The company says it has already spotted one potential design engineer among the group and the other three will focus on mechantronics – a multi-disciplinary field combining mechanical engineering, electronics, computer engineering, telecommunications engineering, systems engineering and control engineering.
The four join six others who began their apprenticeship last year and who are studying a variety of subjects, including fabrication and welding and IT software development.
Lisa Terry, Whale’s HR manager, says: “Whale Tankers is committed to the concept of apprenticeships and this is an excellent way to ensure our future workforce is completely engaged with our products and company culture.”
She adds: “Over the last two years alone, we have had more than 150 applicants eager to be part of this programme, so we get to select the best from a hugely talented pool of young people.”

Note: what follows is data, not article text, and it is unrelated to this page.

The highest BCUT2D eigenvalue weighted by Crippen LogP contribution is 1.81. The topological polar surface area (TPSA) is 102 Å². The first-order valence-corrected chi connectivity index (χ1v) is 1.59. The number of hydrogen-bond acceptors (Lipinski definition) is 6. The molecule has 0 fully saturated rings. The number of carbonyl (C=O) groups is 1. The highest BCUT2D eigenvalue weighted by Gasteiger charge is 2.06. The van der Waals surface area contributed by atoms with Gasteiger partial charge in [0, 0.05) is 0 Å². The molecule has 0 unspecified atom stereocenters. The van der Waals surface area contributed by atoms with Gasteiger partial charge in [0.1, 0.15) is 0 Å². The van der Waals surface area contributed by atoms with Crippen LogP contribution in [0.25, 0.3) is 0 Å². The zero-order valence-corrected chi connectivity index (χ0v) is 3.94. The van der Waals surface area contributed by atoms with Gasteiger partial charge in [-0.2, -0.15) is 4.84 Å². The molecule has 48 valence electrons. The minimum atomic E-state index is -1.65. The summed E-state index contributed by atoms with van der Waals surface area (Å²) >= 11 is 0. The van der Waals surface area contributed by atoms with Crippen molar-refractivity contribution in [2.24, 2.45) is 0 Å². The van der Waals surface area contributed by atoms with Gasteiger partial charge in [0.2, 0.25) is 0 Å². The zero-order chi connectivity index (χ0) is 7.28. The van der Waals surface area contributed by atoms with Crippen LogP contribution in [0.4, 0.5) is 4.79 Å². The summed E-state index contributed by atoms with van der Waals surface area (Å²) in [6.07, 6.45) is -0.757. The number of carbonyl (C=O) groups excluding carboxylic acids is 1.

Rob Cuff is the training mentor; he has worked at Whale for more than 20 years and guides the recruits through all aspects of the engineering processes.
He says: “Whale’s apprenticeship programme is our best opportunity to future-proof the business and make sure we don’t encounter the skills gaps that many other companies within industry are experiencing.”
Since the apprenticeship scheme began 19 years ago, Whale has taken on 40 apprentices, 25 of whom are still working within the company, some in management roles.
Whale’s latest four recruits are pictured along with the 2017 group, and with mentor Rob Cuff (far right).